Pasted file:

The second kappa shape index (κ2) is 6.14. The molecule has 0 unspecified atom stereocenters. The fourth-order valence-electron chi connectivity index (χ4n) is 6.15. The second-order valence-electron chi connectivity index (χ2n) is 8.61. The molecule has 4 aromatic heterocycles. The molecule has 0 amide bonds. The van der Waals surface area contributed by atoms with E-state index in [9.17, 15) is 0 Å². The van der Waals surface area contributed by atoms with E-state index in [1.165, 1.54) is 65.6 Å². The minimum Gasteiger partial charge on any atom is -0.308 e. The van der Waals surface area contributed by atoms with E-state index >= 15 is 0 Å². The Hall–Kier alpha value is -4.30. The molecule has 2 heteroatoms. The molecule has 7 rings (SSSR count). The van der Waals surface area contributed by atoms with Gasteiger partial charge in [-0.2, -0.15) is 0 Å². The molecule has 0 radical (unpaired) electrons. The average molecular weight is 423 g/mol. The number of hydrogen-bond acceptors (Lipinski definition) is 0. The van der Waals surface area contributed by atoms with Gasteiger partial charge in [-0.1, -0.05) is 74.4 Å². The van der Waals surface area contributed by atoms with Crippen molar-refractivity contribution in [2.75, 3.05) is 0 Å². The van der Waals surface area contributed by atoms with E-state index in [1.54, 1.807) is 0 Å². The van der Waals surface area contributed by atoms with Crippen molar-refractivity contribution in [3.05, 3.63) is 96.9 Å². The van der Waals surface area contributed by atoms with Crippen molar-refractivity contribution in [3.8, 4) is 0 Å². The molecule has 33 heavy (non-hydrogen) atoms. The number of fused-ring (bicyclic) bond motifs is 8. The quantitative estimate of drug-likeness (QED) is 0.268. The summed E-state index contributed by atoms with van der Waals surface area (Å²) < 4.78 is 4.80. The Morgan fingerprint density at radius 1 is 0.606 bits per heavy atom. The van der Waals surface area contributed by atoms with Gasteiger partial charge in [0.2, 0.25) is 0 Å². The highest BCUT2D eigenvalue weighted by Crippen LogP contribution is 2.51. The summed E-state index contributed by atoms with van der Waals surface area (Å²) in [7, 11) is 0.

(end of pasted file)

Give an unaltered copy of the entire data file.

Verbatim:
The second kappa shape index (κ2) is 6.14. The molecule has 0 unspecified atom stereocenters. The fourth-order valence-electron chi connectivity index (χ4n) is 6.15. The second-order valence-electron chi connectivity index (χ2n) is 8.61. The molecule has 4 aromatic heterocycles. The molecule has 0 amide bonds. The van der Waals surface area contributed by atoms with E-state index in [9.17, 15) is 0 Å². The van der Waals surface area contributed by atoms with E-state index in [1.165, 1.54) is 65.6 Å². The minimum Gasteiger partial charge on any atom is -0.308 e. The van der Waals surface area contributed by atoms with E-state index >= 15 is 0 Å². The Hall–Kier alpha value is -4.30. The molecule has 2 heteroatoms. The molecule has 7 rings (SSSR count). The van der Waals surface area contributed by atoms with Gasteiger partial charge in [-0.2, -0.15) is 0 Å². The molecule has 0 radical (unpaired) electrons. The average molecular weight is 423 g/mol. The number of hydrogen-bond acceptors (Lipinski definition) is 0. The van der Waals surface area contributed by atoms with Gasteiger partial charge in [-0.1, -0.05) is 74.4 Å². The van der Waals surface area contributed by atoms with Crippen molar-refractivity contribution in [2.75, 3.05) is 0 Å². The van der Waals surface area contributed by atoms with E-state index in [1.54, 1.807) is 0 Å². The van der Waals surface area contributed by atoms with Crippen molar-refractivity contribution in [3.05, 3.63) is 96.9 Å². The van der Waals surface area contributed by atoms with Crippen molar-refractivity contribution in [3.8, 4) is 0 Å². The molecule has 33 heavy (non-hydrogen) atoms. The number of fused-ring (bicyclic) bond motifs is 8. The quantitative estimate of drug-likeness (QED) is 0.268. The summed E-state index contributed by atoms with van der Waals surface area (Å²) < 4.78 is 4.80. The Morgan fingerprint density at radius 1 is 0.606 bits per heavy atom. The van der Waals surface area contributed by atoms with Gasteiger partial charge in [0.2, 0.25) is 0 Å². The highest BCUT2D eigenvalue weighted by Crippen LogP contribution is 2.51. The summed E-state index contributed by atoms with van der Waals surface area (Å²) in [7, 11) is 0.